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Today's Features

  • The years between 1905 and 1917 were difficult for Jews in Russia. The pre-revolutionary years witnessed a persecution of the Chosen People not known to Europe since the Spanish Inquisition.
    Jews were blamed for the assassination of Czar Alexander II in 1881 and became scapegoats for the growing revolutionary sentiment in Russia. They were subjected to humiliating taxes, anti-Semitic laws and state-sponsored terror.
    In the 40 years leading up to the 1917 Bolshevik revolution, nearly three million Jews were forced out of their homes to leave Russia.

  • This week, the library will screen writer/director Kar Wei Wong’s “Chungking Express,” a '90s movie that feels like a 90s movie. Having “come of age” in the 90s, I mean that as a compliment.
    I like flannel shirts mixed with impressionistic psychotic love. And, it turns out — no offense to my Seattle-born (go figure) Anglo husband — I sometimes like Chinese men.
    This is a great movie, but to be honest, it took me a long time to realize it. I was well into the film before I started to understand and care about its very messed up characters.
    In some cases, it was easy, such as with the aforementioned Chinese men, by which I actually mean man, or much more specifically, Cop 663, played by Tony Liung Chiu Wai.

  • April is a special month in the literary and library worlds, honoring both poetry (National Poetry Month)  and libraries (National Library Week was April 8-14). In recognition of the role libraries play in providing free and open access to information, the Mesa Public Library Authors Speak Series presents a book on challenges to what is included in library collections at 7 p.m. Thursday in the upstairs rotunda.
    “True Stories of Censorship Battles in America’s Libraries” is a compilation of essays edited by librarians Valerie Nye and Kathy Barco, who have experienced challenges to remove material held in their own libraries’collections.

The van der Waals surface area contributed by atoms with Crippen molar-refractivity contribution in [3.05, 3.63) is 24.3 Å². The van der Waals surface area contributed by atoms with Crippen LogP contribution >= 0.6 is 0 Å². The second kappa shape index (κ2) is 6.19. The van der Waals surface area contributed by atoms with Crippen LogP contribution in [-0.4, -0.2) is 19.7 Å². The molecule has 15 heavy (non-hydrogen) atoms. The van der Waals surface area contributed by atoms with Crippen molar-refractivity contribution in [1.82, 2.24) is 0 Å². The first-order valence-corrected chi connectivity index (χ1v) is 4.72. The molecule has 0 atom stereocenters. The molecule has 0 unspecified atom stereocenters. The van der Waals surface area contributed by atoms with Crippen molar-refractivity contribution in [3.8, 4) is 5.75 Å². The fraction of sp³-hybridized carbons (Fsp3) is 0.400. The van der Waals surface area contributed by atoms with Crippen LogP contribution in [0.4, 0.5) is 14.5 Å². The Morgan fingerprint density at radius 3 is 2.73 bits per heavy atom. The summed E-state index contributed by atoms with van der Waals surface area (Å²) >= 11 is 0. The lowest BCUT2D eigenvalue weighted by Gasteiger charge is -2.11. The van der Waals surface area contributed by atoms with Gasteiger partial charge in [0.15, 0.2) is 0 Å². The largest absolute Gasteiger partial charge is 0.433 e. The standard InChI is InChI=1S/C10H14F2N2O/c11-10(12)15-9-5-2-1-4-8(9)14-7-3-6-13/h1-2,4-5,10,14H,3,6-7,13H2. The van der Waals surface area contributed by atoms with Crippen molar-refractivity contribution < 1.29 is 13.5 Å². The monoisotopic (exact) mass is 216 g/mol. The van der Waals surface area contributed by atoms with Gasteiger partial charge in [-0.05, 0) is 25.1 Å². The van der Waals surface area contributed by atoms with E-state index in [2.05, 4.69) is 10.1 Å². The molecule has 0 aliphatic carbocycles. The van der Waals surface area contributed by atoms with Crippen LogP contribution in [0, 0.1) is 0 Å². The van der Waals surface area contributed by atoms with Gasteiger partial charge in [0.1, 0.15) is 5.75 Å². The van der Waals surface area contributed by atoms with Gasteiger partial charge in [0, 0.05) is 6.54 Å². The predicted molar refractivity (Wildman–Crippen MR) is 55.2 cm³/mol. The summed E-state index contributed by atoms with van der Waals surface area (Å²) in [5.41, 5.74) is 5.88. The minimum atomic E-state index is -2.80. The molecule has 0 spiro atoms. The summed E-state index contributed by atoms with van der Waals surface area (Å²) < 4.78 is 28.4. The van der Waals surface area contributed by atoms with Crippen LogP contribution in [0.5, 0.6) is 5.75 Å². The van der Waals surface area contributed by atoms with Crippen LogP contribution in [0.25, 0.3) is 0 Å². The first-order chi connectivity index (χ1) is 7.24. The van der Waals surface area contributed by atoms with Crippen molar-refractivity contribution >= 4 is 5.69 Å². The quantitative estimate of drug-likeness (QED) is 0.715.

• At 7 p.m. May 2 PEEC will present a talk on birds of Australia. Marion and Ramie Stelts will show their photographs and discuss these diverse and exotic birds.  The talk is free and open to the public. The Steltses have made six trips to Australia in the last 10 years and have fallen in love with Australian birds. This illustrated talk will discuss birds they have encountered in their travels, including many parrots, raptors, honeyeaters, flycatchers, bowerbirds and others.   For more information, PajaritoEEC.org, call 662-0460, or email Programs@PajaritoEEC.org.

  • Today
    This month’s Juvenile Justice Advisory Board meeting is at 6:15 p.m. in Building #1, Camino Entrada, Pajarito Cliffs Site. For more information, call 661-4097.

    The Los Alamos Community of Atheists will host a community discussion in room 1 of the Mesa Public Library 6:30 p.m. This week’s discussion focuses on Life after Faith. Rich Lyons, ex-Pentecostal preacher of more than years and co-host of the Living After Faith podcast, will tell his story from faith to atheism via Skype followed by a question and answer session. For more information, visit livingafterfaith.blogspot.com/. Direct questions and comments to losalamoscommunityofatheists@gmail.com or find our community page on Facebook.

  • Private investors stake money on robotic rockets to mine near Earth asteroids for rare minerals and water. Project to start by 2014 to identify asteroids with signs of the presence of minerals.

  • Suzanne Vilmain has devoted much of her life to words, first as an English teacher and always as an artist who uses words and text both as the symbols they are and as design elements. She brings some of her work to Mesa Public Library in “Bound Under the Influence: Book Arts by Suzanne Vilmain.”
    In Vilmain’s words,

  • Wednesday
    The Northern New Mexico Citizen’s Advisory Board combined committee meetings about Los Alamos National Laboratory legacy waste cleanup and environmental monitoring will be at 1 p.m. in the Bradbury Science Museum.  

    This month’s Juvenile Justice Advisory Board meeting is at 6:15 p.m. in Building #1, Camino Entrada, Pajarito Cliffs Site. For more information, call 661-4097.

  • The Asset category of focus this week is number 19, religious community.
    This is when a young person spends one hour or more per week in activities in a religious institution.
    Just in case the word religion turns you off, hold on a minute.
    The beauty is the folks at the Search Institute also look at religion defined as being spiritual.
    If the topic interests you, you can visit Search–Institute.org and type “spirituality” in the search box.
    The link will provide opportunities to look at the current generation vs. baby boomers and view information on everything from spirituality measures to psychological personality measures.

  • The Los Alamos Animal Shelter, 226 East Road, 662-8179, has a great selection of onsite adoptable pets waiting for their forever home.
    Others are currently off-site in foster homes. Be sure to visit lafos.org, where you can get more information about volunteering, adopting and donating.
    Save the date. At 9 a.m. April 28 the Dog Jog to benefit Friends of the Shelter will kick off. For more information or an entry form, visit lafos.org/dogjog.

    DOGS
    Rocky — Three-year-old neutered Pug/Boston Terrier-mix. Brindle color and crate-trained.